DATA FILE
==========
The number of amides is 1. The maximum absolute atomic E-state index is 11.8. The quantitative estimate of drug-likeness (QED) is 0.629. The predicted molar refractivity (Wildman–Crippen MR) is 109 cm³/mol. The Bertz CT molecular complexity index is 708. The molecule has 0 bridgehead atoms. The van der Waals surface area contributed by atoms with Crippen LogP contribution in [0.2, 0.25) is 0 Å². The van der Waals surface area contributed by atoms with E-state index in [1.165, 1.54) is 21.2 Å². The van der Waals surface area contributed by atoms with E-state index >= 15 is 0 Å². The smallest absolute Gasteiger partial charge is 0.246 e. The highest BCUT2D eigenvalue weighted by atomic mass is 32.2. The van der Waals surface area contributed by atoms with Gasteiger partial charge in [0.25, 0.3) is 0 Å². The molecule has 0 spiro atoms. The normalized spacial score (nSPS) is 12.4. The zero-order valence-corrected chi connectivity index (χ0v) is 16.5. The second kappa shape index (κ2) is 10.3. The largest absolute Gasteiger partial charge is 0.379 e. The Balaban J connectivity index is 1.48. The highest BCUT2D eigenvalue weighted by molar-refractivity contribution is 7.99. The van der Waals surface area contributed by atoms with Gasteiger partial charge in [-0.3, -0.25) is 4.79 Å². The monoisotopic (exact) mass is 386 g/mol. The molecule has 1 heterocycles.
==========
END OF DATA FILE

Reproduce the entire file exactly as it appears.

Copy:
The number of amides is 1. The maximum absolute atomic E-state index is 11.8. The quantitative estimate of drug-likeness (QED) is 0.629. The predicted molar refractivity (Wildman–Crippen MR) is 109 cm³/mol. The Bertz CT molecular complexity index is 708. The molecule has 0 bridgehead atoms. The van der Waals surface area contributed by atoms with Crippen LogP contribution in [0.2, 0.25) is 0 Å². The van der Waals surface area contributed by atoms with E-state index in [1.165, 1.54) is 21.2 Å². The van der Waals surface area contributed by atoms with E-state index >= 15 is 0 Å². The smallest absolute Gasteiger partial charge is 0.246 e. The highest BCUT2D eigenvalue weighted by atomic mass is 32.2. The van der Waals surface area contributed by atoms with Gasteiger partial charge in [0.25, 0.3) is 0 Å². The molecule has 0 spiro atoms. The normalized spacial score (nSPS) is 12.4. The zero-order valence-corrected chi connectivity index (χ0v) is 16.5. The second kappa shape index (κ2) is 10.3. The largest absolute Gasteiger partial charge is 0.379 e. The Balaban J connectivity index is 1.48. The highest BCUT2D eigenvalue weighted by molar-refractivity contribution is 7.99. The van der Waals surface area contributed by atoms with Gasteiger partial charge in [-0.3, -0.25) is 4.79 Å². The monoisotopic (exact) mass is 386 g/mol. The molecule has 1 heterocycles.